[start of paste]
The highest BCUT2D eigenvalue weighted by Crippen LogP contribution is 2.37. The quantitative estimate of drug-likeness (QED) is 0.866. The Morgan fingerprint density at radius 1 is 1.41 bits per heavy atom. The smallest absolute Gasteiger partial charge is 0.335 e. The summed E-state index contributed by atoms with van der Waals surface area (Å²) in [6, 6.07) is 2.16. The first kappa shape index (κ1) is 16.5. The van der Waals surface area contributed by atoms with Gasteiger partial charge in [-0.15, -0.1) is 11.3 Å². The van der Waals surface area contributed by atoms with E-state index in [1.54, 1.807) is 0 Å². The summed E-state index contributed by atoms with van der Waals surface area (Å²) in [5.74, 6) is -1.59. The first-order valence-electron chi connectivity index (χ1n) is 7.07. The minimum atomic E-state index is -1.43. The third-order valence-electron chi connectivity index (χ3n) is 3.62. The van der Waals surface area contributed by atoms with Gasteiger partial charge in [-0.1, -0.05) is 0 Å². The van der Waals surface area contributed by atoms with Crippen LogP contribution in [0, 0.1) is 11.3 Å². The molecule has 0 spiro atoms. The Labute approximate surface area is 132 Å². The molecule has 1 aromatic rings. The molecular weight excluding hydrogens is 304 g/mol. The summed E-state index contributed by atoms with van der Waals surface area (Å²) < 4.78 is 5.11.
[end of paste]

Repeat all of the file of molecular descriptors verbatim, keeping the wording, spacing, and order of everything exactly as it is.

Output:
The highest BCUT2D eigenvalue weighted by Crippen LogP contribution is 2.37. The quantitative estimate of drug-likeness (QED) is 0.866. The Morgan fingerprint density at radius 1 is 1.41 bits per heavy atom. The smallest absolute Gasteiger partial charge is 0.335 e. The summed E-state index contributed by atoms with van der Waals surface area (Å²) in [6, 6.07) is 2.16. The first kappa shape index (κ1) is 16.5. The van der Waals surface area contributed by atoms with Gasteiger partial charge in [-0.15, -0.1) is 11.3 Å². The van der Waals surface area contributed by atoms with E-state index in [1.54, 1.807) is 0 Å². The summed E-state index contributed by atoms with van der Waals surface area (Å²) in [5.74, 6) is -1.59. The first-order valence-electron chi connectivity index (χ1n) is 7.07. The minimum atomic E-state index is -1.43. The third-order valence-electron chi connectivity index (χ3n) is 3.62. The van der Waals surface area contributed by atoms with Gasteiger partial charge in [-0.1, -0.05) is 0 Å². The van der Waals surface area contributed by atoms with Crippen LogP contribution in [0, 0.1) is 11.3 Å². The molecule has 0 spiro atoms. The Labute approximate surface area is 132 Å². The molecule has 1 aromatic rings. The molecular weight excluding hydrogens is 304 g/mol. The summed E-state index contributed by atoms with van der Waals surface area (Å²) < 4.78 is 5.11.